Any time I see folks wanting to do a drum to disc conversion I roll out a document I have saved so I can copy/paste in some info I feel is pretty important. My niggest concern is to recommend only a high quality supplier of parts, and it looks like you already have several places to check out. But, I will provide the name of another supplier (below). The other cocnern is to advise of the need to NOT have a Residual Pressure Check Valve (RPCV) in any of the hydraulic lines used for the front disc calipers. RPCVs are only used for drum brakes, never for disc brakes. Okay, here comes the info I have on file:


When replacing front and/or rear drum brakes with disc brake components on a First Generation Mustang or Cougar you do not want to go cheap. This is a fairly serious, even if fairly easy, operation. Use high quality parts, preferably in a kit designed to do a full upgrade. I like Wilwood, a reputable brand with a lot of years in this end of the business. Here are the most important things to be aware of:



• Replace the Master Cylinder with one designed for Disc Brake systems. Often the MC bore size is different compared to Drum Brake system MCs. Also, for Drum Brake MCs the fluid outlet port(s) for drum brakes has/have a Residual Pressure Check Valve (RPCV) under the outlet port’s brass seat. The RPCV is needed for drum brakes to keep fluid pressure on the wheel cylinder cup seals so they do not suck air into the cylinders when the fluid cools off. But, for Disc Brake systems such a valve puts needless pressure on the caliper pistons and causes the pad to drag on the rotor under pressure. That results in reduced vehicle performance, overheating of the front pads and rotors, and rapid wearing of the front pads.

(10:30)


Replace all rubber brake lines if they are over 10 years old. They may look like they are okay, but they could have internal deterioration, or be cracking in the rubber walls, therefore weakened.

• Flush the old brake fluid and replace it with fresh DOT3 Disc Brake Fluid. DOT3 is totally compatible with Drum Brake hydraulic components, and differs from DOT2 Drum Brake Fluid in its boiling point is higher – which is needed for Disc Brake systems. Do not mix newer brake fluid types with DOT3 fluid. And never use petroleum fluids (oil of any type) - ever.

• Get a Power Brake Booster, as the Disc Brakes are not a self-actuating design like a Drum Brake system is. I have driven Disc Brake systems without a power booster before. No fun. They work, but power boosted Disc Brake systems are much better.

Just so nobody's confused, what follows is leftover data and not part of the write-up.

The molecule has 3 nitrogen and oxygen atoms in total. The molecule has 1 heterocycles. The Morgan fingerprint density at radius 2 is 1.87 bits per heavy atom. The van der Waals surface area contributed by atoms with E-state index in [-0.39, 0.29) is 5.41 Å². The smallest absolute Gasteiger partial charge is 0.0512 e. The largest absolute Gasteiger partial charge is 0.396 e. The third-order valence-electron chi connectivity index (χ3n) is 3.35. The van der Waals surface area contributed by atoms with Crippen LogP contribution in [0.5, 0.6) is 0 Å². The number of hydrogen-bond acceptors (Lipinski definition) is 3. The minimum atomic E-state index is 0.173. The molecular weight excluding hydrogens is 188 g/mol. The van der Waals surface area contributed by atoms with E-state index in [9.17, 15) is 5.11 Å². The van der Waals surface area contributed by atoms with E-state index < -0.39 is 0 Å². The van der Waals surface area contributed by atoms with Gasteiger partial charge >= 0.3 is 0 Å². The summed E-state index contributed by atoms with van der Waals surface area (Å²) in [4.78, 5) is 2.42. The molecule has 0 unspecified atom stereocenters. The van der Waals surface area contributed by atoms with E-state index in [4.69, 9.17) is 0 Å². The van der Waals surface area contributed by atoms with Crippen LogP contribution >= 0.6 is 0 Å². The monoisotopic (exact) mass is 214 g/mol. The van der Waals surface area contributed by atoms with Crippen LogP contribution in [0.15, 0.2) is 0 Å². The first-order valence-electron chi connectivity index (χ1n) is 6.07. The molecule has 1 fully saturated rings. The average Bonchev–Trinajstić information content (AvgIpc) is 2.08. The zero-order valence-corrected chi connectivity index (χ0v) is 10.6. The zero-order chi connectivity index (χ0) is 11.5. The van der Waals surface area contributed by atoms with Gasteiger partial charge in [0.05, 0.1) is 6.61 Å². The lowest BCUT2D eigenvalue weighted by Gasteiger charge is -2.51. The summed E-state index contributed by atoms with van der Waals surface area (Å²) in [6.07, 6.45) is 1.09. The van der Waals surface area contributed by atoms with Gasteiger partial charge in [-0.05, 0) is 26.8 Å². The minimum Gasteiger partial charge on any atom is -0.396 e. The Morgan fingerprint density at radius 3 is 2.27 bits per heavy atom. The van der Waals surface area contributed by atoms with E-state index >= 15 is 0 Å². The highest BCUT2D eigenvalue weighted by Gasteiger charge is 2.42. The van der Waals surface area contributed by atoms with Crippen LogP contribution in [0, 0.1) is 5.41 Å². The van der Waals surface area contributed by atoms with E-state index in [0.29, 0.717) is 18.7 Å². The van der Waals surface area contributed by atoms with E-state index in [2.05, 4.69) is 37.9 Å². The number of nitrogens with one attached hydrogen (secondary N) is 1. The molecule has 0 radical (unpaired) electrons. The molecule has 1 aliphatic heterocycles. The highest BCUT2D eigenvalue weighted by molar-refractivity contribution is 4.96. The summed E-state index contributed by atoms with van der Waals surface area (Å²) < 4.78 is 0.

• Never use copper lines for hydraulic brake systems (Nickel-Copper alloy metal lines made for brake systems are fine). The copper metal alone is too soft and the lines can and will rupture if enough pressure is applied. Use only properly designed steel or Copper-Nickel alloy lines with double flare endings.

• Do not go cheap on brakes, suspension, or tires, ever.

For front disc calipers, be sure to put the calipers on the correct side, otherwise you will never be able to properly bleed the air from the hydraulic system. Refer to the attached file with its graphics, apparently created by Richard Ackerman (I got it from Dennis Keegan), to see how the calipers ought to be oriented.

Many thanks to Richard and Dennis for allowing me/us to share this excellent graphic.

As per usual, you are a wealth of information.
 
Edit to my post #3. The kit I got also had the disc/drum master cylinder and a variable adjustable valve for the rear brakes.
I ran it for many years without a booster and to be honest, I didn't notice that much difference after I did install a booster.
 
@mrgmhale - Not sure if this was about my post - but to be clear, I was not telling anyone to put a residual valve in the front brake line system. I described plumbing it into the rear lines, in a Front Disc/Rear drum setup, such as the OP was asking about.
My mentioning the RPCV was not directed at any comment by you. This is general information I send as a post whenever I see anyone mentioning an interest in converting from drum to disc at the old master cylinder with front brake RPCV still in place, hence allowing a perpetual problem with the disc brake solution. My intent is to raise the awareness of that kind of potential problem.

That said, I felt your post was dead on.